This method of play is extraordinarily unusual for me. More often than not side quests in RPGs seem like a vaguely annoying concept that I must suffer for gains in loot or experience. Ho, traveler, my library book is nearly overdue and I need someone fleet of foot to deliver it to Westinghamburgville Library! Oh, and I hear that lady McWeespalot is missing her precocious son who is believed to have wandered off into the clearly labeled Orc Infested Cave #4. Yawn!
And, it's not even that I'm performing that many side quests, though I've been compelled by all the ones I have completed. In many ways, it's simply that I am creating my own series of quests, suddenly deciding on a whim to investigate a given dungeon, mine, ruin, statue, point-of-interest, Oblivion gate, Inn, camp, shrine, or whatever the hell else I run across in the endlessly dense landscape of Tamriel.
The world, as has been said countless times over the last week, is richly alive, and while the AI is certainly not perfect, it is quirky and interesting enough to usually elicit a response. I recall a recent encounter I had on the road to Chorrol, whereupon I encountered two guards hurling arrows at one another. They each danced around, ducking in and out of cover, trying to gain an advantage on their opponent for reasons I simply could not at the time explain, so I stopped and gawked as one guard finally delivered a fatal blow unto his once comrade, and stalked off. On exploring further, I found the corpse of a highwayman nearby, his body stuck with arrows as well, and imagined a number of possible scenarios. But, what struck me is that not a moment before this encounter I had nearly veered off the track to investigate some ruins, and if I had then this unhappy trio would have still gone about their murderous business without my knowledge. It simply reinforces how much of this game I simply won't have the opportunity to experience, and hints at a world in motion despite, not because of, my character's existence.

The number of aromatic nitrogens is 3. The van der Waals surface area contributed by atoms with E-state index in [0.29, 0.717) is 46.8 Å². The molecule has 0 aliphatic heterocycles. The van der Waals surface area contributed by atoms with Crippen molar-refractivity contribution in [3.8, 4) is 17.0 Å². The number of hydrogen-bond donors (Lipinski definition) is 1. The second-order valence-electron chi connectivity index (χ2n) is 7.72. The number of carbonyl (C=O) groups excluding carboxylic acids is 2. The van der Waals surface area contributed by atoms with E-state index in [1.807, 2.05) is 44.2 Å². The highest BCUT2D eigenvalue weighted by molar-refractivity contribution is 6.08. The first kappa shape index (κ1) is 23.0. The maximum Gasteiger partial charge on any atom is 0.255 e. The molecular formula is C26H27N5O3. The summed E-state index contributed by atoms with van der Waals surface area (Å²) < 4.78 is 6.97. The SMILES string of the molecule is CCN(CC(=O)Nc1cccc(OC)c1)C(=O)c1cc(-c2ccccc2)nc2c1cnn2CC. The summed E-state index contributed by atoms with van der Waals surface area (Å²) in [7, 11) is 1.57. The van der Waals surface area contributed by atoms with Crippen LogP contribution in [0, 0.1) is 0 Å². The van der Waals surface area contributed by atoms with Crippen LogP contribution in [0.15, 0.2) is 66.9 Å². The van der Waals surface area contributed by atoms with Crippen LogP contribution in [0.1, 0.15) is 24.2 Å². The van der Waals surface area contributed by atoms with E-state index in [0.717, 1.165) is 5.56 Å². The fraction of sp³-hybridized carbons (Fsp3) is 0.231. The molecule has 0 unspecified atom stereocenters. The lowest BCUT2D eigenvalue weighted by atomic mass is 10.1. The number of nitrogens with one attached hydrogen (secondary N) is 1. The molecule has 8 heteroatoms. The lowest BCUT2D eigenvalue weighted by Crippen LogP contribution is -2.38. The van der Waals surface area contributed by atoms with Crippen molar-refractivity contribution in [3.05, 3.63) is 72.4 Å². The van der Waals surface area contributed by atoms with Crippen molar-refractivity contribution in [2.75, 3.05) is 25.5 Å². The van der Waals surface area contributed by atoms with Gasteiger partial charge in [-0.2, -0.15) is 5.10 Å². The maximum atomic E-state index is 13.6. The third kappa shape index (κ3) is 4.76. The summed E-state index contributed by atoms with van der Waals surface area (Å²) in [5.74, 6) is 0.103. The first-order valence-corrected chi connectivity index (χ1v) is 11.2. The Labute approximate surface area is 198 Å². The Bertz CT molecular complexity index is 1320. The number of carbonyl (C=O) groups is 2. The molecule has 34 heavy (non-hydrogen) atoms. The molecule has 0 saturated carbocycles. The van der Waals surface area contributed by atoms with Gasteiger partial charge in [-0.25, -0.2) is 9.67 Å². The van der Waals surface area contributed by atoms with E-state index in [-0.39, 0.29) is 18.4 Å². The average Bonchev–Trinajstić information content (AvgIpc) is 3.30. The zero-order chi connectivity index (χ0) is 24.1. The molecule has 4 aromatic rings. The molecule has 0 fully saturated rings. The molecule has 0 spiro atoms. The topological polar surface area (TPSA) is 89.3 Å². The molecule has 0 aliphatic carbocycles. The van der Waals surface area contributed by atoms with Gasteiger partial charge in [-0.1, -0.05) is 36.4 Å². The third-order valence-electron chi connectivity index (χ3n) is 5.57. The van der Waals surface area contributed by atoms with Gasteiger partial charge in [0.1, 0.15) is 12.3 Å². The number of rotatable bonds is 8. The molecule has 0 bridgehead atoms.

The finishing details that fully realize this world are too numerous to even mention, and I hesitate to give even a sampling simply because no one element makes this game. It is in the cohesive final product with its amazing art direction, prolific volumes of text, subtly changing regions, atmospheric visuals, complex and compelling story, and most of all it's extraordinary density that makes this not just a great reason to buy an Xbox 360 or upgrade your PC, but probably one of the definitive games of its genre.
Oblivion is not just the kind of game that makes a year's Best Of list, but will inevitably be mentioned in the breath with the all-time greats.
See, those are pretty extraordinary things to say about a game that's been out less than a week. I'm not necessarily in a position to defend my statements, as any criticism about proclaiming a game among the best ever after only 30 hours of playtime and roughly a week on the shelf is entirely appropriate. It is bombastic, presumptuous, foolhardy, and probably not entirely well thought out, but just wait and see if I'm not right.
You want my review of Oblivion, here it is: it's better than whatever game you're playing right now. Go buy it. If you don't have something to play it on, then buy that too.